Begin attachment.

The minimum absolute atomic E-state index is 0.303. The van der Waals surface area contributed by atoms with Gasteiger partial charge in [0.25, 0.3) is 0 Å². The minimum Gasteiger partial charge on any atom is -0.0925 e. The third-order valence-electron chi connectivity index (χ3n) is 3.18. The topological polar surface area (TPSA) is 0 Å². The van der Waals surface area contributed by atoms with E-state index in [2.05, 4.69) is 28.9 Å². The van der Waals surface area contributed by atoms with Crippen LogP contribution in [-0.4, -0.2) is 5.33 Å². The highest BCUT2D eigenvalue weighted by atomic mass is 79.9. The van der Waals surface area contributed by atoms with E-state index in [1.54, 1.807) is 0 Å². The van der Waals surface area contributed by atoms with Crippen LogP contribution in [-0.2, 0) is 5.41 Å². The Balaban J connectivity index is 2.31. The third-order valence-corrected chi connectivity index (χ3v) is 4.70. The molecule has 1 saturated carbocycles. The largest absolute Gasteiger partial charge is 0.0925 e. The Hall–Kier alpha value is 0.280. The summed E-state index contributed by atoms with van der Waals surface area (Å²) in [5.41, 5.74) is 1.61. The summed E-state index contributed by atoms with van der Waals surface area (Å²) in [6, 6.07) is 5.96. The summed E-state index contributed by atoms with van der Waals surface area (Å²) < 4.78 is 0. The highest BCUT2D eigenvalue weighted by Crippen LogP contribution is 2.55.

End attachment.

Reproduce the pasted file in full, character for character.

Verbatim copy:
The minimum absolute atomic E-state index is 0.303. The van der Waals surface area contributed by atoms with Gasteiger partial charge in [0.25, 0.3) is 0 Å². The minimum Gasteiger partial charge on any atom is -0.0925 e. The third-order valence-electron chi connectivity index (χ3n) is 3.18. The topological polar surface area (TPSA) is 0 Å². The van der Waals surface area contributed by atoms with E-state index in [2.05, 4.69) is 28.9 Å². The van der Waals surface area contributed by atoms with Crippen LogP contribution in [-0.4, -0.2) is 5.33 Å². The highest BCUT2D eigenvalue weighted by atomic mass is 79.9. The van der Waals surface area contributed by atoms with E-state index in [1.54, 1.807) is 0 Å². The van der Waals surface area contributed by atoms with Crippen LogP contribution in [-0.2, 0) is 5.41 Å². The Balaban J connectivity index is 2.31. The third-order valence-corrected chi connectivity index (χ3v) is 4.70. The molecule has 1 saturated carbocycles. The largest absolute Gasteiger partial charge is 0.0925 e. The Hall–Kier alpha value is 0.280. The summed E-state index contributed by atoms with van der Waals surface area (Å²) in [5.41, 5.74) is 1.61. The summed E-state index contributed by atoms with van der Waals surface area (Å²) in [6, 6.07) is 5.96. The summed E-state index contributed by atoms with van der Waals surface area (Å²) < 4.78 is 0. The highest BCUT2D eigenvalue weighted by Crippen LogP contribution is 2.55.